The Samsung Galaxy Note Flies Again... At Least in Spain
Aviation safety is hands down the most important issue when it comes to air travel these days. And one of the biggest threats to passengers in the last year has been none other than faulty cellular devices catching fire mid-flight. The risk has become so great that after repeated incidents, the Samsung Galaxy Note 7 was eventually banned from all US flights back in October 2016. Even an ill-advised practical joke about the device — the naming of an airborne WiFi hotspot "Samsung Galaxy Note 7" — nearly led to a flight being diverted.
Ever since this product design disaster, which led to a recall of the involuntarily self-destructing Note 7's, Samsung has been trying to earn customers back. Now, a year after the ban, the Galaxy Note is flying again. Well, the Galaxy Note 8 anyway.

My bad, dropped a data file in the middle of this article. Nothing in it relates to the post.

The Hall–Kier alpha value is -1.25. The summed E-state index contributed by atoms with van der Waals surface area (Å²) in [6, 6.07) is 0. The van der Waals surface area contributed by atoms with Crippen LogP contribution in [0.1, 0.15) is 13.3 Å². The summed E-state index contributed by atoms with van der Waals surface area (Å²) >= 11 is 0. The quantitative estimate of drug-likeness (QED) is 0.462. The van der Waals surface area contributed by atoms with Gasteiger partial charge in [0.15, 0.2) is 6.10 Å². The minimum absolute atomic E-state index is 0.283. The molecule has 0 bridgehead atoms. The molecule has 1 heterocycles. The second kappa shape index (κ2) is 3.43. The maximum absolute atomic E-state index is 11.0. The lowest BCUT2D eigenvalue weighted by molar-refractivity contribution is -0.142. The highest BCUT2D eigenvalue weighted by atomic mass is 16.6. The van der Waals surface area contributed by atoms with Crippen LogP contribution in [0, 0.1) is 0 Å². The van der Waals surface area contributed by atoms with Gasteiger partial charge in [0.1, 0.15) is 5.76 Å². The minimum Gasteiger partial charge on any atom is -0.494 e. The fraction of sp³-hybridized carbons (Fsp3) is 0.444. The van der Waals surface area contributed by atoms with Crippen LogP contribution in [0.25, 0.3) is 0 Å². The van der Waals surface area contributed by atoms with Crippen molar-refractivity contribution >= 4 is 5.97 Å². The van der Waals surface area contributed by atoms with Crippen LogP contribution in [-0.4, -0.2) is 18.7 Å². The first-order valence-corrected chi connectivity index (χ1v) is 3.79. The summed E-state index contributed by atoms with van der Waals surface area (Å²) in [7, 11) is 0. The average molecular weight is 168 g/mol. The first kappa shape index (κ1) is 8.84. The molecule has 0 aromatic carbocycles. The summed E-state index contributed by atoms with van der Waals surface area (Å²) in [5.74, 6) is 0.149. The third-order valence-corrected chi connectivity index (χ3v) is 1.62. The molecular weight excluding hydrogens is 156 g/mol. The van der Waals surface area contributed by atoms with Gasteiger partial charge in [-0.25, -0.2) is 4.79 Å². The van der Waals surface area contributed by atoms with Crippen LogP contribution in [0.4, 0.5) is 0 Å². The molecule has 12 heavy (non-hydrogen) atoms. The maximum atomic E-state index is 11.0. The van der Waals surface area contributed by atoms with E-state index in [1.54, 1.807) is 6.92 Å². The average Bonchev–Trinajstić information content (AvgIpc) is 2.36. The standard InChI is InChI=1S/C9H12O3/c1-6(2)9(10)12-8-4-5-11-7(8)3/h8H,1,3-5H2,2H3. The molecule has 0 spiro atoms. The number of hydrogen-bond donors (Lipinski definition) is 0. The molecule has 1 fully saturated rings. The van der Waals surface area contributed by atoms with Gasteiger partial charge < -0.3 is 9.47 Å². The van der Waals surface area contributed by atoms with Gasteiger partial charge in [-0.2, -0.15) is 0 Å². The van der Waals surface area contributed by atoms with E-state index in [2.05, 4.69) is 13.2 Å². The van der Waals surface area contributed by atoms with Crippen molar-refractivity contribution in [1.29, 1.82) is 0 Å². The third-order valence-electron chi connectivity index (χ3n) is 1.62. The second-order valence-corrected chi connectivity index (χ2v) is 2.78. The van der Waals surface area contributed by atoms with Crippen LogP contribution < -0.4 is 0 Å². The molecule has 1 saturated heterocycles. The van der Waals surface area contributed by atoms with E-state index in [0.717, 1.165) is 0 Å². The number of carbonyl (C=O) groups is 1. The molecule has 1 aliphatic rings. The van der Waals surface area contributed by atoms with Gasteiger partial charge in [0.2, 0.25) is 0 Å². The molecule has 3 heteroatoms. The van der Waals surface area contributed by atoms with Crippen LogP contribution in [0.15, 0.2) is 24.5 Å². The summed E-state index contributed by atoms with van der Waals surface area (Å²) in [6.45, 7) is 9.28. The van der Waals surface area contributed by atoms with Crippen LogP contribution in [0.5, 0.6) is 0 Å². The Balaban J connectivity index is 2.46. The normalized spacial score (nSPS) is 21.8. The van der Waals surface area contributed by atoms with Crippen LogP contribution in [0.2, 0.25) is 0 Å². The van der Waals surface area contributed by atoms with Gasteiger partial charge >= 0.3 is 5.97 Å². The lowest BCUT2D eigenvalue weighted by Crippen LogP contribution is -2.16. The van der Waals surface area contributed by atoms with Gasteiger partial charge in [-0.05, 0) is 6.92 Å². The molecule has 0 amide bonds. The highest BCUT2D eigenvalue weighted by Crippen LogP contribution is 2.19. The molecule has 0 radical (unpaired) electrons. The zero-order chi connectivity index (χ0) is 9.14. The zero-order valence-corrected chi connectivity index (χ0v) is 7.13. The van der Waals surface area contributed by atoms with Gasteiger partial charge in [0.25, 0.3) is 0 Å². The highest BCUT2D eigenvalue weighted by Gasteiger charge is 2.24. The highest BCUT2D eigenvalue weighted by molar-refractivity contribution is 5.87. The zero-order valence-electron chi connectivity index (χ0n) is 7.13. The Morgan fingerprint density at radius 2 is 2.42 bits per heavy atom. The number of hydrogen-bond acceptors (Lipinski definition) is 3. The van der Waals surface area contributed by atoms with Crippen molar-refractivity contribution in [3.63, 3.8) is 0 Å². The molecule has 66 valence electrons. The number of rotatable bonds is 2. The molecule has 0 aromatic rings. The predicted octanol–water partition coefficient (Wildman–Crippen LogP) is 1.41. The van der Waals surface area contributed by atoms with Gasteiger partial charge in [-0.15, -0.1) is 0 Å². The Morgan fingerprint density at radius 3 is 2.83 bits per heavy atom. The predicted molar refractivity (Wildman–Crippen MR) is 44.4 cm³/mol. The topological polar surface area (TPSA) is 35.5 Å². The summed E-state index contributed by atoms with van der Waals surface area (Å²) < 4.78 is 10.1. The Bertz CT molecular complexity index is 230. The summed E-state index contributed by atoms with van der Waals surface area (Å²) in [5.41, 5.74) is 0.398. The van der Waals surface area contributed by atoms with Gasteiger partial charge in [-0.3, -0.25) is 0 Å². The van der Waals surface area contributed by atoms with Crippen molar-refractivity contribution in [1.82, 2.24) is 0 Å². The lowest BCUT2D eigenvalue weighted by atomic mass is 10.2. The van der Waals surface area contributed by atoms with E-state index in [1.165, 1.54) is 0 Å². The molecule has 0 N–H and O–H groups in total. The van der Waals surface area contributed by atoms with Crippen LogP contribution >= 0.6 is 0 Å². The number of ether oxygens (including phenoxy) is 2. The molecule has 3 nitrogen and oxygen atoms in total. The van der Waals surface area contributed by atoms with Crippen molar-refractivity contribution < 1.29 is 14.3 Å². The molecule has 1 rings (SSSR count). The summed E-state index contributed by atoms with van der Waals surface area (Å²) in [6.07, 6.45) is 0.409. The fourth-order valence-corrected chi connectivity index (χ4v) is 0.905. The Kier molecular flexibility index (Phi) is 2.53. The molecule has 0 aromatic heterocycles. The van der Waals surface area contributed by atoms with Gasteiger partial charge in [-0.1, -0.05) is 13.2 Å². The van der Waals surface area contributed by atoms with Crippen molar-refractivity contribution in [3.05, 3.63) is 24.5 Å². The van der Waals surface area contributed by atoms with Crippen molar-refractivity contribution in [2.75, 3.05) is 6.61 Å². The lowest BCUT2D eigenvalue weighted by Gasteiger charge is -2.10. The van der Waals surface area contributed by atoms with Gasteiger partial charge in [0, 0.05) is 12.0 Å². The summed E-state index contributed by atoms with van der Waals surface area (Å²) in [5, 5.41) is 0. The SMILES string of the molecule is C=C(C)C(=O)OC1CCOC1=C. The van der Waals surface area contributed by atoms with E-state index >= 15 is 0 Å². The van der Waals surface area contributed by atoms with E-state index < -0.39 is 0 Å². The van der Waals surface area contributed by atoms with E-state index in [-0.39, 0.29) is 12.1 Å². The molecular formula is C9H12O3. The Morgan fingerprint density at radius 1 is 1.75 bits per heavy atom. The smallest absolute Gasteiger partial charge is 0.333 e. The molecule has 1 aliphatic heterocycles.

On Iberia flight #514 from Madrid (MAD) to A Coruña (LCG) early Monday morning, Samsung surprised a plane full of passengers with free Galaxy Note 8's. It's reported that 200 passengers received new phones. (However, flight data shows that a 162-seat Iberia Airbus A320 was used for this flight). Celestino García, Corporate Vice President of Samsung Spain, was even along for the ride, taking selfies with the overjoyed passengers:
The specially-designed boxes came with a message that roughly translates to: "A year ago we asked you to turn it off. Today, we welcome you on board." In a tweet from Samsung's Spain account, the company added, "At Samsung, if we fall we not only get up, we learn to fly:"
While the Note 7 remains banned from US aircraft, the Note 8 isn't a prohibited item. So, passengers are free to bring their new Samsungs on board — for now.